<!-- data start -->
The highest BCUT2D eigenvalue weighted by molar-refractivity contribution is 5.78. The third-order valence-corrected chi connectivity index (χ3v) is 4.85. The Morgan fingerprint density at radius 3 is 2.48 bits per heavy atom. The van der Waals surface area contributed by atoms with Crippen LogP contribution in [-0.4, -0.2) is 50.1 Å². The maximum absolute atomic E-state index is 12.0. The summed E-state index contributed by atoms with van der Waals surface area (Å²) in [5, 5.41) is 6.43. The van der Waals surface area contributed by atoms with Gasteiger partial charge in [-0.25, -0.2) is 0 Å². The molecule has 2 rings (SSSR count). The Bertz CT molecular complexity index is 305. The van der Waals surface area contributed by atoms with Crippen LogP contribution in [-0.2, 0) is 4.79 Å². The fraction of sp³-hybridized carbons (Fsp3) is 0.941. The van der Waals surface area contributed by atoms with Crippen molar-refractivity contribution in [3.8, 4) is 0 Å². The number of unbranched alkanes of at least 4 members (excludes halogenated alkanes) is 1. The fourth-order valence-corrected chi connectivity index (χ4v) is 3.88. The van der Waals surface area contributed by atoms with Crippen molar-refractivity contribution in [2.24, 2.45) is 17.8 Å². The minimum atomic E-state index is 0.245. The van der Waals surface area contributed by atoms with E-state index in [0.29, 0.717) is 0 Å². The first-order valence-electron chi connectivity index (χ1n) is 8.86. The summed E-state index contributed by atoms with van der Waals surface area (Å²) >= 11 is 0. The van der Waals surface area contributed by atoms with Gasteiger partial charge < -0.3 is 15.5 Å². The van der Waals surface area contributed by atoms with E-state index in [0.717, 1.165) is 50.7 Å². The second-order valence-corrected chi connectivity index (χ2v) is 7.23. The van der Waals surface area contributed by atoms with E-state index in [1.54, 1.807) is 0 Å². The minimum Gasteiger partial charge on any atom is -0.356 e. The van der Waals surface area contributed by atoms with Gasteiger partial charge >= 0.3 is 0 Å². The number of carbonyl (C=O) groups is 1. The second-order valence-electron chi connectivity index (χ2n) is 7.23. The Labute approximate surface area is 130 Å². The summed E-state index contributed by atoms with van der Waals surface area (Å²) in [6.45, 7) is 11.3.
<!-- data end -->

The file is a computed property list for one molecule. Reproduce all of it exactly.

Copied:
The highest BCUT2D eigenvalue weighted by molar-refractivity contribution is 5.78. The third-order valence-corrected chi connectivity index (χ3v) is 4.85. The Morgan fingerprint density at radius 3 is 2.48 bits per heavy atom. The van der Waals surface area contributed by atoms with Crippen LogP contribution in [-0.4, -0.2) is 50.1 Å². The maximum absolute atomic E-state index is 12.0. The summed E-state index contributed by atoms with van der Waals surface area (Å²) in [5, 5.41) is 6.43. The van der Waals surface area contributed by atoms with Gasteiger partial charge in [-0.25, -0.2) is 0 Å². The molecule has 2 rings (SSSR count). The Bertz CT molecular complexity index is 305. The van der Waals surface area contributed by atoms with Crippen LogP contribution in [-0.2, 0) is 4.79 Å². The fraction of sp³-hybridized carbons (Fsp3) is 0.941. The van der Waals surface area contributed by atoms with Crippen molar-refractivity contribution in [3.8, 4) is 0 Å². The number of unbranched alkanes of at least 4 members (excludes halogenated alkanes) is 1. The fourth-order valence-corrected chi connectivity index (χ4v) is 3.88. The van der Waals surface area contributed by atoms with Crippen molar-refractivity contribution in [2.24, 2.45) is 17.8 Å². The minimum atomic E-state index is 0.245. The van der Waals surface area contributed by atoms with E-state index in [0.29, 0.717) is 0 Å². The first-order valence-electron chi connectivity index (χ1n) is 8.86. The summed E-state index contributed by atoms with van der Waals surface area (Å²) >= 11 is 0. The van der Waals surface area contributed by atoms with Gasteiger partial charge < -0.3 is 15.5 Å². The van der Waals surface area contributed by atoms with E-state index in [0.717, 1.165) is 50.7 Å². The second-order valence-corrected chi connectivity index (χ2v) is 7.23. The van der Waals surface area contributed by atoms with E-state index in [1.54, 1.807) is 0 Å². The minimum Gasteiger partial charge on any atom is -0.356 e. The van der Waals surface area contributed by atoms with Gasteiger partial charge >= 0.3 is 0 Å². The number of carbonyl (C=O) groups is 1. The second-order valence-electron chi connectivity index (χ2n) is 7.23. The Labute approximate surface area is 130 Å². The summed E-state index contributed by atoms with van der Waals surface area (Å²) in [6.45, 7) is 11.3.